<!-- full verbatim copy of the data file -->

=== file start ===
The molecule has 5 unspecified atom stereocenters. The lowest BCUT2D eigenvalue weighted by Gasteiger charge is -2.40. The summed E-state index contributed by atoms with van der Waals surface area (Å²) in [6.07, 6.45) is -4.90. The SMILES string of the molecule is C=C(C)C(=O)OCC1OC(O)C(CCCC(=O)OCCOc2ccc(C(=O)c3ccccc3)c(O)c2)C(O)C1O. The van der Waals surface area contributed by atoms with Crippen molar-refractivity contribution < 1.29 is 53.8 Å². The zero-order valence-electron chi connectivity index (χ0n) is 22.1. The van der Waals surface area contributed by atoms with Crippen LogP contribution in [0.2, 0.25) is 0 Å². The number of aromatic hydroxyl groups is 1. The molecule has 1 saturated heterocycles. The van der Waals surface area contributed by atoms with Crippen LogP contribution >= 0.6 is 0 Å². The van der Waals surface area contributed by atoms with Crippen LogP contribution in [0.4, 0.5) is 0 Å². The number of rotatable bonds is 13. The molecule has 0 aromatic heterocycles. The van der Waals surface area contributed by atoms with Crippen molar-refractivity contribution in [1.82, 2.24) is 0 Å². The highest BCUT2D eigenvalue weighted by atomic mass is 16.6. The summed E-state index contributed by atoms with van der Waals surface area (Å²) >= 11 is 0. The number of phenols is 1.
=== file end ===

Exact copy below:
The molecule has 5 unspecified atom stereocenters. The lowest BCUT2D eigenvalue weighted by Gasteiger charge is -2.40. The summed E-state index contributed by atoms with van der Waals surface area (Å²) in [6.07, 6.45) is -4.90. The SMILES string of the molecule is C=C(C)C(=O)OCC1OC(O)C(CCCC(=O)OCCOc2ccc(C(=O)c3ccccc3)c(O)c2)C(O)C1O. The van der Waals surface area contributed by atoms with Crippen molar-refractivity contribution < 1.29 is 53.8 Å². The zero-order valence-electron chi connectivity index (χ0n) is 22.1. The van der Waals surface area contributed by atoms with Crippen LogP contribution in [0.2, 0.25) is 0 Å². The number of aromatic hydroxyl groups is 1. The molecule has 1 saturated heterocycles. The van der Waals surface area contributed by atoms with Crippen LogP contribution >= 0.6 is 0 Å². The van der Waals surface area contributed by atoms with Crippen LogP contribution in [0.4, 0.5) is 0 Å². The number of rotatable bonds is 13. The molecule has 0 aromatic heterocycles. The van der Waals surface area contributed by atoms with Crippen molar-refractivity contribution in [1.82, 2.24) is 0 Å². The highest BCUT2D eigenvalue weighted by atomic mass is 16.6. The summed E-state index contributed by atoms with van der Waals surface area (Å²) >= 11 is 0. The number of phenols is 1.